DRCLogo Wide v06 Web 01

Maryland’s authoritative guide to divorce.

Divorce is 40 percent legal work and 60 percent emotional work. Clients often use their divorce attorneys as therapists or social workers, which runs up the legal bill. Often you will have a better outcome if use the right professional for the job. Child custody issues? Consider a child specialist. Financial issues? Consider a financial neutral. Legal issues? Consider a family law attorney. If you are thoughtful about the way you utilize your divorce professionals, you can reduce the cost of your divorce significantly.

Here are some tips from our professionals on ways to reduce your divorce fees:

  • Consider requesting that an associate attorney (whose billing rate is lower) handle the matter.
  • Write down all your questions, objectives, important facts, and comments, save them up for the week, and send them to us in writing so that we may accurately document the file.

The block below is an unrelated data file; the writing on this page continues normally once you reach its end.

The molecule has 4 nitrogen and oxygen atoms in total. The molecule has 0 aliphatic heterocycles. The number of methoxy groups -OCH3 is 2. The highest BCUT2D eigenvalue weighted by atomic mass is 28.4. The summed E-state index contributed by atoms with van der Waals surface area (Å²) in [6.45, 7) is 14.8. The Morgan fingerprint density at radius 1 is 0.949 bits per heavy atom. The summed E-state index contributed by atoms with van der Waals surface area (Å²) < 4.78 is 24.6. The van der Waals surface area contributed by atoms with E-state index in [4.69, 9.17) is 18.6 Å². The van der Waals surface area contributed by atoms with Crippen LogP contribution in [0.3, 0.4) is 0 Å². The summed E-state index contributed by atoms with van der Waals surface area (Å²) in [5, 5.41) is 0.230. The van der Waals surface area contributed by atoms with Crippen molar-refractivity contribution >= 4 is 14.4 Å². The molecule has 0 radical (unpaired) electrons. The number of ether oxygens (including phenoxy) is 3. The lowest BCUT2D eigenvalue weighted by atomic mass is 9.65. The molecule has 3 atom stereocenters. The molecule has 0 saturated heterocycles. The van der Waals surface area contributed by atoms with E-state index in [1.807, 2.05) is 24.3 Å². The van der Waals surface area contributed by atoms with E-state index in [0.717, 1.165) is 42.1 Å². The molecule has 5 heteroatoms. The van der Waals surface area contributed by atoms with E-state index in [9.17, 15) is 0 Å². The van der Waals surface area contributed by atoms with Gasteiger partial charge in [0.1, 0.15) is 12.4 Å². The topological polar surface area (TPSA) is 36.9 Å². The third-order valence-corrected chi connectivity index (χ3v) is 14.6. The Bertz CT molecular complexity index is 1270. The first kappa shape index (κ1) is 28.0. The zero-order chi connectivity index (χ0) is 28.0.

• Send us one email or call us with all your weekly questions or issues. You may call your divorce professional after hours in the event of an emergency but remember that there is an extra cost associated with after-hours calls. Consider whether the issue can wait until normal business hours. Often, your question can be answered by a paralegal at a lesser cost.
  • Take the bull by the horns: you will likely be asked to gather documents. When this occurs, put the documents in an order which is easily understandable and create an index of the documents. Highlight those documents which you believe are most important, if applicable.
  • Type out your response to a letter or pleading, or hand-write your responses on underlying documents from the other party, and fax or email the documents back to us.
  • If we send you a Word Document, make changes or comments using “Track Changes,” which are easily accepted for a final version.
  • If you have a discussion with the other party (your partner, spouse, ex or the parent of your child), send a quick note about what was discussed and any agreements you made, so we do not waste resources on issues which may have already been resolved.

Most importantly, respond to us in a timely fashion. If you have “homework,” get it done and forward the information needed as quickly as possible. If we send you a draft letter, follow up with us and let us know whether you feel changes are needed, or whether we have your permission to send the document as is.